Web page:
This bulletin was written by Michal Nowakowski of the Kudelski Security Threat Detection & Research Team
Update June 1st, 2022, 1830h UTC (2.30PM EDT)
Microsoft released on May 19th an out-of-band patch to address the authentication issues encountered on Windows Servers with Domain Controller service enabled induced by the initial patch released on May 10th. Please follow Microsoft’s guidance on how to update your Domain Controllers.
Update May 16th, 2022, 1800h UTC (2PM EDT)
Microsoft and the U.S CyberSecurity & Infrastructure Security Agency (CISA) recommend that organizations avoid installing some patches released on May 10th on servers acting as domain controllers. Patches provided by Microsoft on May 10th are causing some authentication issues to users. As such, Microsoft recommends currently only installing the patch on Windows Workstations and Windows Servers without Domain Controller service enabled.
The patches causing issues include the first patches for the vulnerability described in this advisory (CVE-2022-26923). Additionally other patches released by Microsoft (such as a patch for CVE-2022-26925, known as PetitPotam) appear to also cause authentication issues.
Organizations who may have already deployed Microsoft’s patches for the Certificate Services vulnerability described in this blog may consider changing the registry key entry named StrongCertificateBindingEnforcement (described in the “Solutions & Patches” section of this blog post) to a value of “0” in order to disable certificate mapping checks temporarily – while Microsoft works on addressing issues caused by this patch. Alternatively, organizations may choose to review windows event audit logs to identify offending certificates, and then manually map certificates that are causing authentication failures.
This blog post will be updated with the most recent information about this vulnerability as the situation progresses.
On May 10th Microsoft recently disclosed an Active Directory Domain Privilege Escalation Vulnerability (CVE-2022-26923) which was part of May 2022 Security Updates. It is a high severity vulnerability, which could allow any domain user to escalate privileges to that of a Domain Administrator if Active Directory Certificate Services (AD CS) are running on the domain.
This vulnerability stems from a bug in how machine certificates are issued by Active Directory Certificate Services which fails to check the if the SAM Account Name of the entity requesting a certificate matches the dNSHostName attribute of an issued certificate. Additionally, AD Certificate Services did not explicitly check for a “$” at the end of an account name (used to denote a machine account). By abusing this vulnerability, an attacker can request (& receive) a certificate for the DNS hostname of a domain controller. This certificate can be abused to impersonate a domain controller.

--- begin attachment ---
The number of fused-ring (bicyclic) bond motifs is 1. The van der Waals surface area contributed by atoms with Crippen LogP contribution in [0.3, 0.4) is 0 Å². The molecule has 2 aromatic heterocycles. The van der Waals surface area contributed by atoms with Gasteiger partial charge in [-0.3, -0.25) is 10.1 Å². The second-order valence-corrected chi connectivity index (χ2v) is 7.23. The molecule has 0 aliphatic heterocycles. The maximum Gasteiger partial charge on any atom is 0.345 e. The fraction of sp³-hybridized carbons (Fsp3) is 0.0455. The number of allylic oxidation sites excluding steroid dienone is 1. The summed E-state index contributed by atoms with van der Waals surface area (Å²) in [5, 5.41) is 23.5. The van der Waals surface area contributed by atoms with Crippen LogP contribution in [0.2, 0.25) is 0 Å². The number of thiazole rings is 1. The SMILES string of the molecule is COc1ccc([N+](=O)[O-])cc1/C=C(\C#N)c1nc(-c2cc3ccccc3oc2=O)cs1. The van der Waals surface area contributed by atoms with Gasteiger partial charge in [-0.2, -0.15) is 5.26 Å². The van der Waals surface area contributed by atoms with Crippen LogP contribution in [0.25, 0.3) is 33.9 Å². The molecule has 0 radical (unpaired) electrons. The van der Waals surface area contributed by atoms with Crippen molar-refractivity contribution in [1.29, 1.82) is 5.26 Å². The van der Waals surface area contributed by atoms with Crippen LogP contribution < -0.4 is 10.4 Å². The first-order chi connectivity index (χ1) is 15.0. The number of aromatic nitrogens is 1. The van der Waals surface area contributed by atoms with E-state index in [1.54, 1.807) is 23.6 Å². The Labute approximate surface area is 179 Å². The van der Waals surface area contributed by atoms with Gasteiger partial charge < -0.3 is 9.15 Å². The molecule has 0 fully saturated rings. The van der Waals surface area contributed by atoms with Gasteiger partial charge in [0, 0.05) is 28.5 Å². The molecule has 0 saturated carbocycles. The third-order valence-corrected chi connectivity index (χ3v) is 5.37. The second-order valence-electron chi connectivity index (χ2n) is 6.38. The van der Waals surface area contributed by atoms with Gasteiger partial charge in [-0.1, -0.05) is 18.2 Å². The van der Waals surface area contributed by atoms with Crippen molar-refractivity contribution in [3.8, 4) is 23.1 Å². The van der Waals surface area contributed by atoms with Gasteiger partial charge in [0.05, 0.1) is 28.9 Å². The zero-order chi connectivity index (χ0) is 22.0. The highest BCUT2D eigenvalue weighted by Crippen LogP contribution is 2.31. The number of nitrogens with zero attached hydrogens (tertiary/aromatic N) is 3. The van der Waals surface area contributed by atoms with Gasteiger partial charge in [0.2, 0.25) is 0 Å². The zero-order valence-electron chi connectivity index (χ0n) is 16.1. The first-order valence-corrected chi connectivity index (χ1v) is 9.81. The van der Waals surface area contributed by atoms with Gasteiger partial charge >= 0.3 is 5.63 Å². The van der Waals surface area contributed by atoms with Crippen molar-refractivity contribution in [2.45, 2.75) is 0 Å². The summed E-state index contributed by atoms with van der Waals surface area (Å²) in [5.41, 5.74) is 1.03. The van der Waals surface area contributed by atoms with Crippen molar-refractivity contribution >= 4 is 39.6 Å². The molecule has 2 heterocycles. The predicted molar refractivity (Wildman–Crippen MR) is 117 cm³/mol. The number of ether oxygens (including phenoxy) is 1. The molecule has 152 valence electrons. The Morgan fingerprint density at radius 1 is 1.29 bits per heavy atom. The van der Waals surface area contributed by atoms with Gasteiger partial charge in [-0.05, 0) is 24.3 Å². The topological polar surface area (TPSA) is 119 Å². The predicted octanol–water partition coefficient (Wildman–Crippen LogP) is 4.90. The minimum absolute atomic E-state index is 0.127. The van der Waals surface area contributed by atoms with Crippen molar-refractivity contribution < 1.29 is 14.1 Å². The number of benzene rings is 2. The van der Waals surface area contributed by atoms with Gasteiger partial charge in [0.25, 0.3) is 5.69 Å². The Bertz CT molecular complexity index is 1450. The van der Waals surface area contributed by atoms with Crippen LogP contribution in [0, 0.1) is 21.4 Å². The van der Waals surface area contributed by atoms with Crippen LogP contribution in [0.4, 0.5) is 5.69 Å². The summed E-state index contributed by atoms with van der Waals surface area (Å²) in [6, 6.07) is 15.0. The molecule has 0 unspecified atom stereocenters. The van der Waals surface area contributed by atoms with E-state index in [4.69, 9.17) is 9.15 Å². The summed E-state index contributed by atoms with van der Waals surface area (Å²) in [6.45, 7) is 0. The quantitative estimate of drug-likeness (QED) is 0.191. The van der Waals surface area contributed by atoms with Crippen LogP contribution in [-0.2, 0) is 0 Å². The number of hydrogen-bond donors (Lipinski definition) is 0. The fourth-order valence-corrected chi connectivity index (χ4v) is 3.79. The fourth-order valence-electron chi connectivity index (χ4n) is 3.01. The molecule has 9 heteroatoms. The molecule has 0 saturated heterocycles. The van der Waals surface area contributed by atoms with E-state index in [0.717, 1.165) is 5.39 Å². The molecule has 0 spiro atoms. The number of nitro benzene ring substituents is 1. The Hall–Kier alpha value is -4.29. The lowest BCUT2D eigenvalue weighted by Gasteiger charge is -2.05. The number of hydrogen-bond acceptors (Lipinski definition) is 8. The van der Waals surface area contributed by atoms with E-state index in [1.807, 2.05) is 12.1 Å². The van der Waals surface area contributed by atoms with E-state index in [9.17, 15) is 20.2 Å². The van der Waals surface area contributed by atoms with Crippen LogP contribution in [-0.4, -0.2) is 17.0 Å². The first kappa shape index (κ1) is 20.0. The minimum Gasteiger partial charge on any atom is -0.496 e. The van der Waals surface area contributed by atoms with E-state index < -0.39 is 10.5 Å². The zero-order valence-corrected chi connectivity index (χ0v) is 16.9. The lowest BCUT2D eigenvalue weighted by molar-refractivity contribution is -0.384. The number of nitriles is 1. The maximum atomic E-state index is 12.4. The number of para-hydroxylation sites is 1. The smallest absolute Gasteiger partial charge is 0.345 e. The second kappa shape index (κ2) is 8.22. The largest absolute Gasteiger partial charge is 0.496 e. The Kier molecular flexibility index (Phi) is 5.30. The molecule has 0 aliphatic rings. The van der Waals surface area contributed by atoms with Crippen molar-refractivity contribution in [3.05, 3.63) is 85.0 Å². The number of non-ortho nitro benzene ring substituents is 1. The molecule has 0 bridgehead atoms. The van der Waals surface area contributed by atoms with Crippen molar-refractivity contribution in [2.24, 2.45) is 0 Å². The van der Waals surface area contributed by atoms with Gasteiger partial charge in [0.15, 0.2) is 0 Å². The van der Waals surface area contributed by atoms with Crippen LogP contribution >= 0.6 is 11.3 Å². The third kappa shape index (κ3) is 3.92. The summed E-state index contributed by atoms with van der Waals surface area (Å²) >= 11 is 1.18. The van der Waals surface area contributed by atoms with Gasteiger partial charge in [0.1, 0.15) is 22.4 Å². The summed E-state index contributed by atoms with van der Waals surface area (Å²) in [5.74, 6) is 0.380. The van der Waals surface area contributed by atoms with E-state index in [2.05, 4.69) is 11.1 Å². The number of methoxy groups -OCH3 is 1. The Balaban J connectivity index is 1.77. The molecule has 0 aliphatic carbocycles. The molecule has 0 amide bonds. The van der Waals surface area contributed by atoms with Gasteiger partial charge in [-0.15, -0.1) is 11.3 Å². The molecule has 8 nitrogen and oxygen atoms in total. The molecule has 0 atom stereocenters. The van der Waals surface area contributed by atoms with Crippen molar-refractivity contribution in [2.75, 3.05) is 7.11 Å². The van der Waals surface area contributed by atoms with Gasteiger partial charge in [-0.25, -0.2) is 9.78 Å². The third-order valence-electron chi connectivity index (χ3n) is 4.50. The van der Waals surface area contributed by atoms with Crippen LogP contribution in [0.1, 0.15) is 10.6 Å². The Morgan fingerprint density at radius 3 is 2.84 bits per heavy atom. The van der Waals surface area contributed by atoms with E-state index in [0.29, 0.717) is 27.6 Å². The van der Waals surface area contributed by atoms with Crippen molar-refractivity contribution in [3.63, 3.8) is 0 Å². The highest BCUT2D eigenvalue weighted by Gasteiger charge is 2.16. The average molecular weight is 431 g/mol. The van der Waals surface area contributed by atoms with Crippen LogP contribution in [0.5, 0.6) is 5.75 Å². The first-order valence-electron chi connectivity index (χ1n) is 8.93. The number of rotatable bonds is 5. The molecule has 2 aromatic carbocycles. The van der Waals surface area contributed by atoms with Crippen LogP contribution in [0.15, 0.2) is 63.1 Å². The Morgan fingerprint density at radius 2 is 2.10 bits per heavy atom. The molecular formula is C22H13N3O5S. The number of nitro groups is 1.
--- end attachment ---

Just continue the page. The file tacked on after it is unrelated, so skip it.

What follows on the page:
There are already numbers of publicly available Proof of Concept (PoC) exploits for the vulnerability, including detailed write-ups on how it works and how to abuse it. Microsoft has chosen to patch this vulnerability in a staged manner, first enabling auditing of suspicious or misconfigured certificates, and then later disallowing authentication using such certificates. Microsoft’s decision was made in order to prevent potential impact on a client’s Active Directory environment. The patches released May 10th enable additional auditing of certificates that may have been issued in error or could be malicious.
The Cyber Fusion Center strongly recommends that organizations who run Active Directory Certificate Services apply Microsoft’s provided patches as quickly as possible. Applying such patches will enable organizations to begin auditing certificates that may have been issued incorrectly – or malicious certificates that may have been issued due to this vulnerability.
For details regarding how to immediately enable features that block such misconfigured or malicious certificates, please review the patches and solution section of this advisory. For temporary mitigation options, please review the mitigations section of this advisory.
Attack / Vulnerability Details
To successfully exploit this Privilege Escalation vulnerability and perform DCSync attack, an adversary would perform the following steps:
- Create a Machine Account on the domain
- Note: by default, any domain authenticated user can add up to 10 machines accounts to a domain